One could argue that January is the greatest month in wrestling every year, as it’s bookended by NJPW’s and WWE’s best shows of the year, Wrestle Kingdom and Royal Rumble respectively. (Yes, I’d rank Rumble over Mania. Sue me.)
But 2021 feels a little different now that there are more prominent players in the game. AEW was around last January and delivered with their Homecoming show on New Year’s Day, but it wasn’t as big a deal as this year’s offerings. Similarly, Impact Wrestling has always had pretty solid shows in the first month of the year, but with their recent partnership with AEW allowing them to have Kenny Omega headline their show, there’s a lot more weight (and eyeballs) that comes with this year’s Hard to Kill.
It’s an exciting month for wrestling, and with wrestling being more accessible than ever, I not only want to tell you what the cards are, but also where to find them and how much they cost. So, without further adieu, let’s get into the shows!
NJPW Wrestle Kingdom 15, Night 1
Jan. 4, 2 a.m. EST, NJPW World, ¥999 a month
Quick friendly advice: NJPW World is cheaper than FITE, but you need to be on your toes. They charge you on the 1st of every month, not after 30 days, so get it close to the beginning of the month if you can. Got it? Okay.
The King of Sports kicks off the year with its annual Tokyo Dome show, and just like last year, the event is being split across two nights. Night 1 has the fuller card of the two, as the only match that doesn’t have every competitor announced as of writing is the purposefully mysterious pre-show New Japan Rumble.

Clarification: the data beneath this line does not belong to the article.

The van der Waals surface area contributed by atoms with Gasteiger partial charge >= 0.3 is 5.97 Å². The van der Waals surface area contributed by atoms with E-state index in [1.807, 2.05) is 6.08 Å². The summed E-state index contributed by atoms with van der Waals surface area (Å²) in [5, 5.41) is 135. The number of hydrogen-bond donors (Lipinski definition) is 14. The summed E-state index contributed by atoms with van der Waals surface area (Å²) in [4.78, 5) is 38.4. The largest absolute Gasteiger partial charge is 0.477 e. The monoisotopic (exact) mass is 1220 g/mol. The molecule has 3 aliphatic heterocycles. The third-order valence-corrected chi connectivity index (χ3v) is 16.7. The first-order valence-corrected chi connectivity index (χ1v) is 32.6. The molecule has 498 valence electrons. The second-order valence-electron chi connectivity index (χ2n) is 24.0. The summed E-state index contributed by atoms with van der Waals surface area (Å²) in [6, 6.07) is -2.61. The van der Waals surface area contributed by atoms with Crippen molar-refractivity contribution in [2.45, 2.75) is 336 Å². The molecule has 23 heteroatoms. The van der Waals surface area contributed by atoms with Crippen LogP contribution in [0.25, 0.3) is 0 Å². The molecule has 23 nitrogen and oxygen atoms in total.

The first of two headline matches on Night 1 are New Japan’s Ace, Kazuchika Okada, taking on the man who recently betrayed his stable, Will Ospreay. Okada and Ospreay are two of the greatest in-ring performers on the planet, and their matches always deliver. Now that Ospreay is a full-on heel, however, there is some welcome heat being added to a match that could even out-do their encounter in the 2019 G1 Climax tournament (which, for what it’s worth, got a 5.75 star rating in the Wrestling Observer)..
And in the main event, the IWGP Intercontinental and Heavyweight Champion Testsuya Naito will defend his championship against G1 Climax 30 winner Kota Ibushi. You’re going to have to watch this match with your hands over your eyes, as these two often duke it out at a break-neck pace with neck-breaking moves. I’ll go a little more into detail on this match when breaking down the Night 2 card.